Many of you may be familiar with clinical trials used in treating human disease. In a similar way, veterinary clinical studies are being conducted to assess promising new treatments, drugs or procedures in animals. As in human health, participation in veterinary clinical trials is on a volunteer basis.
As an academic veterinary medical center, the faculty and staff at Cummings School of Veterinary Medicine are constantly exploring new scientific breakthroughs that have the potential to improve quality of life for your pet by providing them with diagnostics and treatments that are still exploratory and otherwise not available. This may take the form of a drug, a newly developed medical device or procedure, or a behavioral change, such as diet.
Participation in a clinical study is completely voluntarily and may offer several benefits. Clinical studies not only provide access to cutting edge approaches, but also provide hope when there are few other options for treatment, and may offer your pet a better quality of life or even additional years to live. In addition to the direct benefits your pet may experience, by participating in a clinical study your pet is ultimately contributing to the understanding of disease and the advancement of medicine, benefiting pets in years to come. You may be wondering how safe it is to participate in a clinical study. Rest assure that clinical studies are only made available after initial studies have determined that the treatment is safe and has potential to be more effective than current mechanisms of treatment.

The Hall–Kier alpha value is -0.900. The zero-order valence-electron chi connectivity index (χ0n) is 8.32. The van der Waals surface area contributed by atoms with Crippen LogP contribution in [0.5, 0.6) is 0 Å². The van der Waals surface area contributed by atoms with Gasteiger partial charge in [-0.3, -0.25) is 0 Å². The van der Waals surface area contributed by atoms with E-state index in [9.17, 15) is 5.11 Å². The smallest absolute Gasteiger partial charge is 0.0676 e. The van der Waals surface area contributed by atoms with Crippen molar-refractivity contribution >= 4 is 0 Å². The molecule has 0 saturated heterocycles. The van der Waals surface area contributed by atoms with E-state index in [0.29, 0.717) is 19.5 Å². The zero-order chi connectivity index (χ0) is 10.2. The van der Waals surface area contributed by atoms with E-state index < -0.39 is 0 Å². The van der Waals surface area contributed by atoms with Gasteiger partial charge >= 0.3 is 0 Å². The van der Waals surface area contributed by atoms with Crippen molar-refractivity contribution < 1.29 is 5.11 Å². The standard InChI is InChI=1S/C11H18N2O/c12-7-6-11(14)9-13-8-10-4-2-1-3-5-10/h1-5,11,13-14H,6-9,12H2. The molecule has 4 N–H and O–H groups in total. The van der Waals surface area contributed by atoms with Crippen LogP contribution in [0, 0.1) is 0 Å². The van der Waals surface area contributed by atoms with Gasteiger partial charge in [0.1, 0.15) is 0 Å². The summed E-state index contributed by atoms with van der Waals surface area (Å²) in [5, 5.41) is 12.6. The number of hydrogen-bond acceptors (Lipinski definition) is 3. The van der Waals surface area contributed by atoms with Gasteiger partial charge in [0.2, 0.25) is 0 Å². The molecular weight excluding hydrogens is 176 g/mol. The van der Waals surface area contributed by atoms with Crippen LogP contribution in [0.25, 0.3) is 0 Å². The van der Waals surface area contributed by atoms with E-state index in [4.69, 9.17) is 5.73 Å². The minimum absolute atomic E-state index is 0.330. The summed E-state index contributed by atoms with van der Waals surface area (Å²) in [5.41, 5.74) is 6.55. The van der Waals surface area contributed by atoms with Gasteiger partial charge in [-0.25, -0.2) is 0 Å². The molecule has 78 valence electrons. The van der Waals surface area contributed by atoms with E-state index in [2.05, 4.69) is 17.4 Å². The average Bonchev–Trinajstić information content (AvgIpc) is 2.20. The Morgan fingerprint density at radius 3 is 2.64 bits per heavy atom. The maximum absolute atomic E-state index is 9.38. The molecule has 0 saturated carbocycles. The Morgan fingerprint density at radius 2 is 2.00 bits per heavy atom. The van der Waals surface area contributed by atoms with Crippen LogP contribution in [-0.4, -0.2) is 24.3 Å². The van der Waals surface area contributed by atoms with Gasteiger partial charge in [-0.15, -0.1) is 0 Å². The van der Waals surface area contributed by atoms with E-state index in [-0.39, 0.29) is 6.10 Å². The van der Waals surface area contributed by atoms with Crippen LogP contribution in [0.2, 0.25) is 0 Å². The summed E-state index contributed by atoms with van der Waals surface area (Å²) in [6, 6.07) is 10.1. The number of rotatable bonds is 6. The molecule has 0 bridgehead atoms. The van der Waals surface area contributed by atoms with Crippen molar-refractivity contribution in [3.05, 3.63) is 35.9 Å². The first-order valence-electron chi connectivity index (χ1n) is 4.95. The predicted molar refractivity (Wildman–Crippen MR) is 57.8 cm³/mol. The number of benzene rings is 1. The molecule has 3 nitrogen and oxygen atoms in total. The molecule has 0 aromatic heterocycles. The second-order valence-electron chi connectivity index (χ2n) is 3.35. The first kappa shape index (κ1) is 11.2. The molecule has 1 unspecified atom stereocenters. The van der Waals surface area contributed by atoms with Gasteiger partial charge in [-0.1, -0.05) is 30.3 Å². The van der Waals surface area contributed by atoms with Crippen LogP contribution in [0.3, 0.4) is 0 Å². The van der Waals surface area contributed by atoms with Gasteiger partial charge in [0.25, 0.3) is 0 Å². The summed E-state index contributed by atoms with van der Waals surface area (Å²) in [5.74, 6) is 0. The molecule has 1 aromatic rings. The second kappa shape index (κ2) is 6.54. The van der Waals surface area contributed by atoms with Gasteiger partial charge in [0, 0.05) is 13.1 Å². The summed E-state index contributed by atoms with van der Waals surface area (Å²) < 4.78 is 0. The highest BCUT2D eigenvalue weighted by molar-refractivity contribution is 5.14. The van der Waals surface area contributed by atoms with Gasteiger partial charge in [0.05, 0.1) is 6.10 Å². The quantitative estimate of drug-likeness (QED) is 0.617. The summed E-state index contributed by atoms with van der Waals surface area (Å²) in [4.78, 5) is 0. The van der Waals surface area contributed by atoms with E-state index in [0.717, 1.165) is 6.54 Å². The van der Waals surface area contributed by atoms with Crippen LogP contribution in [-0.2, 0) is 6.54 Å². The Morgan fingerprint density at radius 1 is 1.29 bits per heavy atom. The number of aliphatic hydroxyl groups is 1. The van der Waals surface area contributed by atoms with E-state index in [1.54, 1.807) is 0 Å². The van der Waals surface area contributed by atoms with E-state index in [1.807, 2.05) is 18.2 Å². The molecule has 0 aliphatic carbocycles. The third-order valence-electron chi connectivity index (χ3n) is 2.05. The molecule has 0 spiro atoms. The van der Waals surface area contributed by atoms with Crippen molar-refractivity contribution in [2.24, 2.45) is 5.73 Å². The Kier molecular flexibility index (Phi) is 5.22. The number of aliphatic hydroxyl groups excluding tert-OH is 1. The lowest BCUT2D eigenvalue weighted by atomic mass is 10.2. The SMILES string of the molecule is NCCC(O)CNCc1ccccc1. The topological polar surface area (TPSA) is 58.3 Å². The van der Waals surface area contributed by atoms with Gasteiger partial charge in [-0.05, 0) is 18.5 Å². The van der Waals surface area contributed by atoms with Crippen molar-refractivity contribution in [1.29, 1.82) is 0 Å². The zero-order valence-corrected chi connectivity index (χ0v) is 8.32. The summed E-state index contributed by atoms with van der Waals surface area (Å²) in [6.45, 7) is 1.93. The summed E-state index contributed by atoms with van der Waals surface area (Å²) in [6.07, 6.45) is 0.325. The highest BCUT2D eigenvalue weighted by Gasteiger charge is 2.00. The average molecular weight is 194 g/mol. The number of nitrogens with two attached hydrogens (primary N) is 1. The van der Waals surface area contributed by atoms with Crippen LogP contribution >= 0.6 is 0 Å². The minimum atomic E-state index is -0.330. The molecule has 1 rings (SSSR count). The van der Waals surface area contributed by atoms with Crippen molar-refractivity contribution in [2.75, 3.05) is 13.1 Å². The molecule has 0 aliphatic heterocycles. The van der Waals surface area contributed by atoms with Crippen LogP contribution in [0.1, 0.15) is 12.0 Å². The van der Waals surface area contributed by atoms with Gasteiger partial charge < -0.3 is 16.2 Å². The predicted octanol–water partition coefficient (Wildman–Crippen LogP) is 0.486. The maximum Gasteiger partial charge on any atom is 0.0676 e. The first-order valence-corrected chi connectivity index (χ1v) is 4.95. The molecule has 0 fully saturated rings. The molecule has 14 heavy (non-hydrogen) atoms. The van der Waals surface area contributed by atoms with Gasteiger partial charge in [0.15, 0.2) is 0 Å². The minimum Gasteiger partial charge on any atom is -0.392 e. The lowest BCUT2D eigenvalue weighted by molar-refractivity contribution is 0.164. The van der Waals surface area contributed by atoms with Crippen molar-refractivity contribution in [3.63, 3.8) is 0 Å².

Cummings School of Veterinary Medicine offers numerous clinical studies for clients of Foster Hospital for Small Animals, Hospital for Large Animals, Tufts Ambulatory Service and Tufts VETS. Your pet will receive care from a highly specialized support team including a Principal Investigator (PI), a co-PI and a dedicated veterinary technician, who will monitor your pet’s health very closely.
Your care team can provide you with additional information on enrolling in any of our current clinical studies or feel free to ask your primary veterinarian if there may be a study appropriate for your pet’s disease or condition. You may also find details on clinical trials underway at: